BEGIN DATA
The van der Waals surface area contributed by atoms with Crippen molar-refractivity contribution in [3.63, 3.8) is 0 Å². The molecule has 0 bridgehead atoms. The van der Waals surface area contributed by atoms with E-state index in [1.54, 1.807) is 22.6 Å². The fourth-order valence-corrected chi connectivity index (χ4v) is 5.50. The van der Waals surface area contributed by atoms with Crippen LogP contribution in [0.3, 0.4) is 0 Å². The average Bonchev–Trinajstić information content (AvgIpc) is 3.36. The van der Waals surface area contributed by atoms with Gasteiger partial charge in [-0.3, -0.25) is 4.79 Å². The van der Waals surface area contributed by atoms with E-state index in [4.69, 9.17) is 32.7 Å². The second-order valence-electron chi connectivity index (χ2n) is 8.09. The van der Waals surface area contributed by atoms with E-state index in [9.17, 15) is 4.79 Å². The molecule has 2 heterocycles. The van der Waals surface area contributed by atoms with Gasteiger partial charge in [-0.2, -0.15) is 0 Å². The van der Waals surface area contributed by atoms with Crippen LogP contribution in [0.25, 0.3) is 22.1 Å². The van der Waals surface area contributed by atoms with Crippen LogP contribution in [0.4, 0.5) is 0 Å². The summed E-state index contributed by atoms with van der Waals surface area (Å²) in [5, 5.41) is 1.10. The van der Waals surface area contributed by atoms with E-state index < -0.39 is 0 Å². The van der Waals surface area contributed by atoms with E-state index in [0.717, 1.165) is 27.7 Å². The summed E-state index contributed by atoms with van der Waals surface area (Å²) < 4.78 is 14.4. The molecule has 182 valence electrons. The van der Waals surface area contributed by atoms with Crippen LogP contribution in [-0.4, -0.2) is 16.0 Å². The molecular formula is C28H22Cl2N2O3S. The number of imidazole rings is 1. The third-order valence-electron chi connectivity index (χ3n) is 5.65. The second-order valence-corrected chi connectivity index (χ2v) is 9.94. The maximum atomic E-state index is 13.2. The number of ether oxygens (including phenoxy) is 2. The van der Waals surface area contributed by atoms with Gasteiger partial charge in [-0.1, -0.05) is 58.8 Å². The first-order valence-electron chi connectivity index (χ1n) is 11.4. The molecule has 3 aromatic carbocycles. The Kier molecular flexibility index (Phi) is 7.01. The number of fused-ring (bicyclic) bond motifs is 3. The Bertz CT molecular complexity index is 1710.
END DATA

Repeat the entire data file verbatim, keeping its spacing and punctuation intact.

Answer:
The van der Waals surface area contributed by atoms with Crippen molar-refractivity contribution in [3.63, 3.8) is 0 Å². The molecule has 0 bridgehead atoms. The van der Waals surface area contributed by atoms with E-state index in [1.54, 1.807) is 22.6 Å². The fourth-order valence-corrected chi connectivity index (χ4v) is 5.50. The van der Waals surface area contributed by atoms with Crippen LogP contribution in [0.3, 0.4) is 0 Å². The average Bonchev–Trinajstić information content (AvgIpc) is 3.36. The van der Waals surface area contributed by atoms with Gasteiger partial charge in [-0.3, -0.25) is 4.79 Å². The van der Waals surface area contributed by atoms with E-state index in [4.69, 9.17) is 32.7 Å². The second-order valence-electron chi connectivity index (χ2n) is 8.09. The van der Waals surface area contributed by atoms with E-state index in [9.17, 15) is 4.79 Å². The molecule has 2 heterocycles. The van der Waals surface area contributed by atoms with Gasteiger partial charge in [-0.2, -0.15) is 0 Å². The van der Waals surface area contributed by atoms with Crippen LogP contribution in [0.25, 0.3) is 22.1 Å². The van der Waals surface area contributed by atoms with Crippen LogP contribution in [0.4, 0.5) is 0 Å². The summed E-state index contributed by atoms with van der Waals surface area (Å²) in [5, 5.41) is 1.10. The van der Waals surface area contributed by atoms with E-state index < -0.39 is 0 Å². The van der Waals surface area contributed by atoms with E-state index in [0.717, 1.165) is 27.7 Å². The summed E-state index contributed by atoms with van der Waals surface area (Å²) < 4.78 is 14.4. The molecule has 182 valence electrons. The van der Waals surface area contributed by atoms with Crippen LogP contribution in [-0.4, -0.2) is 16.0 Å². The molecular formula is C28H22Cl2N2O3S. The number of imidazole rings is 1. The third-order valence-electron chi connectivity index (χ3n) is 5.65. The second-order valence-corrected chi connectivity index (χ2v) is 9.94. The maximum atomic E-state index is 13.2. The number of ether oxygens (including phenoxy) is 2. The van der Waals surface area contributed by atoms with Gasteiger partial charge in [-0.1, -0.05) is 58.8 Å². The first-order valence-electron chi connectivity index (χ1n) is 11.4. The molecule has 3 aromatic carbocycles. The Kier molecular flexibility index (Phi) is 7.01. The number of fused-ring (bicyclic) bond motifs is 3. The Bertz CT molecular complexity index is 1710.